Hollywood insisted that “Dune was ‘unfilmable'” or at least impossible to make into a good movie for many decades. Frank Herbert’s famous novel, published in 1965, is one of the cornerstones of modern science fiction. Its influence is noticeable in many of the works that followed it: from Star Wars to James Cameron’s Avatar.
There have been attempts to bring it to the screen, such as David Lynch’s bizarre 1984 film and Syfy’s turn-of-the-century miniseries, but none has captured what makes the novel unique.
Does this Denis Villeneuve film succeed in changing Dune’s cinematic destiny? Let’s find out.
Arrakis is one of the most important planets for The Empire. This desert world is the only known source of Spice, the substance that enables intergalactic travel. But the mining tasks are not accessible due to the dangerous and enormous sandworms that inhabit the place and the tribes of Fremen, native humans who constantly try to sabotage the work of the invaders.
The Spice turns Arrakis into the centerpiece of a political chess game between the Empire and the great noble houses. When House Atreides becomes the new administrator of the planet, a game of conspiracies, betrayals, and ancient prophecies begins, putting young Paul Atreides at the center of a story that will change the course of the universe.
Why is it so challenging to bring Dune to the screen?
Dune may seem like a fairly traditional story, reduced to its most basic structure. We have a ‘chosen one’ who follows the hero’s journey in a straightforward way that would make Joseph Campbell proud. It shamelessly uses some of the worst clichés of the ‘white savior.’ It makes no secret that the Spice of Arrakis is a metaphor for exploiting oil in the Middle East by Western neo-colonialism.
What makes this collection of archetypes particular is the background that surrounds them. The Dune universe is detailed in its mythology, politics, society, and technology. One of the main reasons the book was considered “unfilmable” was the amount of information required for the reader to understand how this world works and all the new proper nouns they must learn. In theory, more than half of a movie faithful to the novel would be explanatory dialogue.
The other reason is that much of the novel’s development focuses on psychedelic journeys through visions of the future that will not necessarily come true and complicate the narrative quite a bit.
The 1984 film is infamous for a nearly two-minute introduction in which Princess Irulan must expound on the basic concepts of the universe. The new Dune also has an introduction narrated by a woman who puts us in a situation about the state of Arrakis. But it turns out to be more dynamic and visually engaging. The mythology is revealed little by little, in manageable amounts. There are concepts and relationships that it doesn’t explain directly, as it relies on the viewers’ ability to understand what they are seeing.
But the film’s pace is inevitably affected by the nature of the novel. There are long sequences of pure exposition anyway, but it maintains interest thanks to the intrigue it has created and the sublime images it puts on the big screen.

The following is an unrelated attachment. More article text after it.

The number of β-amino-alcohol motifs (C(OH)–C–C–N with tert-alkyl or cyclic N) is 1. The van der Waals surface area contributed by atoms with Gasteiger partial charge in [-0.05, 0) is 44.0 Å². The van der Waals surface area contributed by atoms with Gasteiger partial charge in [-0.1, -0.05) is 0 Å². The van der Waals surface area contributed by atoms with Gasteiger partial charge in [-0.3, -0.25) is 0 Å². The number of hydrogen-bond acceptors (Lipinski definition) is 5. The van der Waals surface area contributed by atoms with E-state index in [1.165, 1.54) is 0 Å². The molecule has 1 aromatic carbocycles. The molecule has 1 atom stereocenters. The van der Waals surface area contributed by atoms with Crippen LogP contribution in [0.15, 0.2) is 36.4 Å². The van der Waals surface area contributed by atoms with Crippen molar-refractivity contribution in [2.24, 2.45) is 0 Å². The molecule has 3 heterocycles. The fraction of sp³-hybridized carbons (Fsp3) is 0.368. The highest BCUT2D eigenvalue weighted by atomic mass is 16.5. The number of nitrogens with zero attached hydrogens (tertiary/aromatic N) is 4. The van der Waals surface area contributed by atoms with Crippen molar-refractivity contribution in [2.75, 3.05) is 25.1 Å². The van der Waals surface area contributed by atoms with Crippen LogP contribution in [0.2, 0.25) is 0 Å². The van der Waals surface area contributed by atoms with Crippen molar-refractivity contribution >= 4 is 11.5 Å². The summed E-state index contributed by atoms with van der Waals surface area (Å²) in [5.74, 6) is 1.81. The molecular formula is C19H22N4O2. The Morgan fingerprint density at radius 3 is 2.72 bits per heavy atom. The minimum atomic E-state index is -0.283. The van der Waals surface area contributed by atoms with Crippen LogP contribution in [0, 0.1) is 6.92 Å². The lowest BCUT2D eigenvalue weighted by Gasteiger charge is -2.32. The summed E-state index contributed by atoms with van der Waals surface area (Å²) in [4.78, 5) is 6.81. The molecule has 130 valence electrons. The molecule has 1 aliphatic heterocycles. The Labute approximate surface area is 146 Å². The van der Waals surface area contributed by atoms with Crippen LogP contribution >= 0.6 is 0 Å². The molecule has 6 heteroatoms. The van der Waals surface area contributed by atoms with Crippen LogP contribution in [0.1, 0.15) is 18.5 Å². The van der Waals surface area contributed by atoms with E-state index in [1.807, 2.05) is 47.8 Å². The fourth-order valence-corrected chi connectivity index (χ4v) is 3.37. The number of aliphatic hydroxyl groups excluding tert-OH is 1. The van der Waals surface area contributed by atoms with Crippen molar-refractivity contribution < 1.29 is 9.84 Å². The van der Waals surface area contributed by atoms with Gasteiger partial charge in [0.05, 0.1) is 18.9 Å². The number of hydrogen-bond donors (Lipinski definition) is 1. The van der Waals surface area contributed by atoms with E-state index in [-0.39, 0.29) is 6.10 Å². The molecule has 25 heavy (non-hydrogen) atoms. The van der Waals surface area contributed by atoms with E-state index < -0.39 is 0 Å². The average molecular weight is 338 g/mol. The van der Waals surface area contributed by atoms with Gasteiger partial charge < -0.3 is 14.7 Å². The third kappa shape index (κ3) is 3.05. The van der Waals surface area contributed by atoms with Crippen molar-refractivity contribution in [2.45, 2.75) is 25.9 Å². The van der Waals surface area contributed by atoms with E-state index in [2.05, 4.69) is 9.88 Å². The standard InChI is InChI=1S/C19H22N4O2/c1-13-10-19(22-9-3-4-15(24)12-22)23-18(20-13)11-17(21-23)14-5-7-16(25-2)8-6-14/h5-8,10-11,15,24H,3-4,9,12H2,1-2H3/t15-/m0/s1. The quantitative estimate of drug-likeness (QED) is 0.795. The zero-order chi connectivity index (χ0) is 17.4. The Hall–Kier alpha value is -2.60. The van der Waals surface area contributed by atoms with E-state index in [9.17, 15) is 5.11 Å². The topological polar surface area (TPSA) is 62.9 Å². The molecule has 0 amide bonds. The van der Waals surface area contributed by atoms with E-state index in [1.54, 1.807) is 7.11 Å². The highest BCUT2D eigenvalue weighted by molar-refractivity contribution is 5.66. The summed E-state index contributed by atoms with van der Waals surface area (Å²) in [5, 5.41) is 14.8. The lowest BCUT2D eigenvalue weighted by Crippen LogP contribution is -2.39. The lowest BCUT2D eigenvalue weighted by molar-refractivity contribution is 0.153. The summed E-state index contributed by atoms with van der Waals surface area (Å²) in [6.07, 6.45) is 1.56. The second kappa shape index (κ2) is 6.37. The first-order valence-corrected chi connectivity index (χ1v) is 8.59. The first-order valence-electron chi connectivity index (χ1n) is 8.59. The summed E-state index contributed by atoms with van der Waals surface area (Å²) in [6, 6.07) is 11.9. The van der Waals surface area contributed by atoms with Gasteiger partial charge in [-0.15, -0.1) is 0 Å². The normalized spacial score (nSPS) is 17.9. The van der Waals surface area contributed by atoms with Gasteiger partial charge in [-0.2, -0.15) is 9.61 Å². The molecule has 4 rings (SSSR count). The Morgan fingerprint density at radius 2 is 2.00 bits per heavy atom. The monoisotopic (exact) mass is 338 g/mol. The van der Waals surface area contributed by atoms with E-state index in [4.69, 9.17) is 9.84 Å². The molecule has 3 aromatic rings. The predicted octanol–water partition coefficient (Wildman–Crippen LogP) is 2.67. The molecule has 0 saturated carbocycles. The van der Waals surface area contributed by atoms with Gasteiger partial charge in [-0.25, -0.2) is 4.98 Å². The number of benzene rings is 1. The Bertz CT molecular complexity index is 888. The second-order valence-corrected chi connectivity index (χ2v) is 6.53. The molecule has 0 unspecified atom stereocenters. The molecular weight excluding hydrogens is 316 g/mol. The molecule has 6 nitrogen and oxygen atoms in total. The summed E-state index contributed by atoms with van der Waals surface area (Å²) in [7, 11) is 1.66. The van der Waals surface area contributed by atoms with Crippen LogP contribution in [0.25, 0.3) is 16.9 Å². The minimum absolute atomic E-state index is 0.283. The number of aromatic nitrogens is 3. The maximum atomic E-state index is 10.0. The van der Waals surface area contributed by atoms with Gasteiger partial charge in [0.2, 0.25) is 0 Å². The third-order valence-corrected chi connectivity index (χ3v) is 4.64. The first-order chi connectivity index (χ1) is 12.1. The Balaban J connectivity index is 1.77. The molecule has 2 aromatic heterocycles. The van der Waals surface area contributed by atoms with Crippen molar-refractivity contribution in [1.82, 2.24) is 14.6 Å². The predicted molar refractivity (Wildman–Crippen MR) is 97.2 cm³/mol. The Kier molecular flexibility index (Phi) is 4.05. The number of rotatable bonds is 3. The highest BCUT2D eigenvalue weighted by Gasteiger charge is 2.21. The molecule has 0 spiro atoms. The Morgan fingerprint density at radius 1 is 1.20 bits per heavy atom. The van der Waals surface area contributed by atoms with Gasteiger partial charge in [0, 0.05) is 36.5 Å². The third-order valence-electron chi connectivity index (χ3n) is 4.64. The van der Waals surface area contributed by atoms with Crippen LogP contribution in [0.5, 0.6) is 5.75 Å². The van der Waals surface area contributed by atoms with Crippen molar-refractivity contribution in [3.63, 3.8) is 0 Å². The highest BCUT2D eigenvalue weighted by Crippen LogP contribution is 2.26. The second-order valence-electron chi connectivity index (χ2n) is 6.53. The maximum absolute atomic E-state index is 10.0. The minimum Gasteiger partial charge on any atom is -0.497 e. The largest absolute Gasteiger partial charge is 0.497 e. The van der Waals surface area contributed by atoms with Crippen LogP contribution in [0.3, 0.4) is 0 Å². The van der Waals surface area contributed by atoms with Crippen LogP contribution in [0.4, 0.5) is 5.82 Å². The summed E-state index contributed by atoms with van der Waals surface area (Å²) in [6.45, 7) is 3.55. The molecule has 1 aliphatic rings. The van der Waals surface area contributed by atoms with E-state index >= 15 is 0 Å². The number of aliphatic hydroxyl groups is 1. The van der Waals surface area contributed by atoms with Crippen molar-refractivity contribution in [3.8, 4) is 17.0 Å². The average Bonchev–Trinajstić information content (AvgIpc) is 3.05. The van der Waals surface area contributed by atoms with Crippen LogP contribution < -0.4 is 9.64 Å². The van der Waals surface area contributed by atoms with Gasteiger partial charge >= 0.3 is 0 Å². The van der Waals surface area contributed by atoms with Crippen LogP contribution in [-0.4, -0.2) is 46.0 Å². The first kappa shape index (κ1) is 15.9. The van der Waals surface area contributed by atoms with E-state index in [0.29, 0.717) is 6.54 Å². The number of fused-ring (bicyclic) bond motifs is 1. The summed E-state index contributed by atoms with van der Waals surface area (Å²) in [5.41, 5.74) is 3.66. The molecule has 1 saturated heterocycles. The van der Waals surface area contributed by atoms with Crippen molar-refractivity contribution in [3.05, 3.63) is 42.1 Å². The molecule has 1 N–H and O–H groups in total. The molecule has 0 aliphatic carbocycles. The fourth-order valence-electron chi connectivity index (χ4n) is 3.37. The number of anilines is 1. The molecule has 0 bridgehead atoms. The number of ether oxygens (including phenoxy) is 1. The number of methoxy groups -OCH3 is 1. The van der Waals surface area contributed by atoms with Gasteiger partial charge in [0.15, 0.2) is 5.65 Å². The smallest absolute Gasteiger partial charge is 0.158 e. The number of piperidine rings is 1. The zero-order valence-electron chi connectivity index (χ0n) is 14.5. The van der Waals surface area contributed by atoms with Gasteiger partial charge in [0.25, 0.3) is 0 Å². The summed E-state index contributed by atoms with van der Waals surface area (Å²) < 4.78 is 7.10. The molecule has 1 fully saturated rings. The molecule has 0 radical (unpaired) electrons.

A work of audiovisual art
Duna is a beautiful film. A feast for the eyes and ears. The incredible landscapes, impressive ships, and costumes seem to be taken from the covers of science fiction pulp novels of the fifties and sixties. The majesty created by its images – combined with its striking sound aspect, which uses throat singing to create an effect as alien and overwhelming as it is remarkable – should be appreciated in the best possible theater.
We know it’s an inappropriate request for these pandemic times, but the truth is, if you’re interested in watching Dune, you’re not going to enjoy it the same way on a TV or cell phone. Its entire audiovisual aspect is designed for a movie theater.
Denis Villeneuve is an incredibly talented director at creating emotions through evocative sequences, sometimes with little or no dialogue. No matter how familiar the plot of Dune may be to us, the way he tells it – with an invasion emerging from the ‘mouth’ of a monstrous ship, showing a macabre ritual of the Emperor’s warriors, and with long shots of an endless desert – mean that most flaws in this film’s narrative are obscured.
Although we know Timothée Chalamet’s enormous acting talent from films like Call Me by Your Name and Little Women, there was no way to make the protagonist enjoyable. All the spotlight in Dune is on Paul Atreides. But he is nothing more than an archetype who is tossed to and from by circumstance. He demonstrates no agency over himself.
This problem also affects several secondary characters. Many of them have very striking characteristics that, due to time constraints, are not explored as they should be. The only well-crafted characters with interesting arcs are Duke Leto Atreides (Oscar Isaac) and Jessica (Rebecca Ferguson). We feel so sorry for Zendaya fans. As important as her character, Chani, has been in the film’s hype, she doesn’t appear on screen for more than five minutes. At least we get to play her in Fortnite.
This is just the beginning of Duna
Chani and many other elements seem like filler, but they are introduced here because of the importance they will have in the sequel. This movie covers less than half of the novel’s story and ends just as “things get interesting.” It feels like an incomplete story with no third act.
Thanks to its great audiovisual strength, Duna manages to overcome all these narrative problems. It is not a simple film to enjoy the story; it is a work of art that should be appreciated with more senses. We insist again that it must be seen on the big screen. But only if you can do so without putting your health at risk.
In any case, not even the greatest cinematic spectacle will stop Paul Atreides from being an asshole.